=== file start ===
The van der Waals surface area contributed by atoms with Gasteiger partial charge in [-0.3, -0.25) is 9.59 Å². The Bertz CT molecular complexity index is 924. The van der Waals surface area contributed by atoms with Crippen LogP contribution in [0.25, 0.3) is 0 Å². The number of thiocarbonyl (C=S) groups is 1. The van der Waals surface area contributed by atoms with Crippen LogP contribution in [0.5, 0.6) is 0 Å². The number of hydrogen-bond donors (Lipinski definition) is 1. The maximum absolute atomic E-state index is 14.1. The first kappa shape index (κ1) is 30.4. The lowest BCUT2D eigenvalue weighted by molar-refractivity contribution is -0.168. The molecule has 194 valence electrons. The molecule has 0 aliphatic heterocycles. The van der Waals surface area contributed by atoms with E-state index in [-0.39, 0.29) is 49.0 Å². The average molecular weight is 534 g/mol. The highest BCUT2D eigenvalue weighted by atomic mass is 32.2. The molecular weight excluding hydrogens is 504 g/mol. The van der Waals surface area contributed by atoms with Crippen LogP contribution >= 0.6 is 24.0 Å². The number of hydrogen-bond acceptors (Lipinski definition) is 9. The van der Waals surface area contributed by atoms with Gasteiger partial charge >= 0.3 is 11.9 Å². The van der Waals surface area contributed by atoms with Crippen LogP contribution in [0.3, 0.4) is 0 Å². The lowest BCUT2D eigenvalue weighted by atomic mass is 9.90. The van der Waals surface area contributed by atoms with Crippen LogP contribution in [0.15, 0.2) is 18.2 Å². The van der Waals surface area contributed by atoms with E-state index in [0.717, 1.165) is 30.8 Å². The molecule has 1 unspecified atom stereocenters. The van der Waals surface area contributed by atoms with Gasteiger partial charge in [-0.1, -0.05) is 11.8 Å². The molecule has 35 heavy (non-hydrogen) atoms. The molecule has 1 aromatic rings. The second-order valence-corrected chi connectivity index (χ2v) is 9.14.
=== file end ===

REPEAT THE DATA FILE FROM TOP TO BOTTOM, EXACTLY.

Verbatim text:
The van der Waals surface area contributed by atoms with Gasteiger partial charge in [-0.3, -0.25) is 9.59 Å². The Bertz CT molecular complexity index is 924. The van der Waals surface area contributed by atoms with Crippen LogP contribution in [0.25, 0.3) is 0 Å². The number of thiocarbonyl (C=S) groups is 1. The van der Waals surface area contributed by atoms with Crippen LogP contribution in [0.5, 0.6) is 0 Å². The number of hydrogen-bond donors (Lipinski definition) is 1. The maximum absolute atomic E-state index is 14.1. The first kappa shape index (κ1) is 30.4. The lowest BCUT2D eigenvalue weighted by molar-refractivity contribution is -0.168. The molecule has 194 valence electrons. The molecule has 0 aliphatic heterocycles. The van der Waals surface area contributed by atoms with E-state index in [-0.39, 0.29) is 49.0 Å². The average molecular weight is 534 g/mol. The highest BCUT2D eigenvalue weighted by atomic mass is 32.2. The molecular weight excluding hydrogens is 504 g/mol. The van der Waals surface area contributed by atoms with Crippen LogP contribution >= 0.6 is 24.0 Å². The number of hydrogen-bond acceptors (Lipinski definition) is 9. The van der Waals surface area contributed by atoms with Gasteiger partial charge >= 0.3 is 11.9 Å². The van der Waals surface area contributed by atoms with Crippen LogP contribution in [0.3, 0.4) is 0 Å². The lowest BCUT2D eigenvalue weighted by atomic mass is 9.90. The van der Waals surface area contributed by atoms with Crippen LogP contribution in [0.15, 0.2) is 18.2 Å². The van der Waals surface area contributed by atoms with E-state index in [0.717, 1.165) is 30.8 Å². The molecule has 1 unspecified atom stereocenters. The van der Waals surface area contributed by atoms with Gasteiger partial charge in [-0.1, -0.05) is 11.8 Å². The molecule has 35 heavy (non-hydrogen) atoms. The molecule has 1 aromatic rings. The second-order valence-corrected chi connectivity index (χ2v) is 9.14.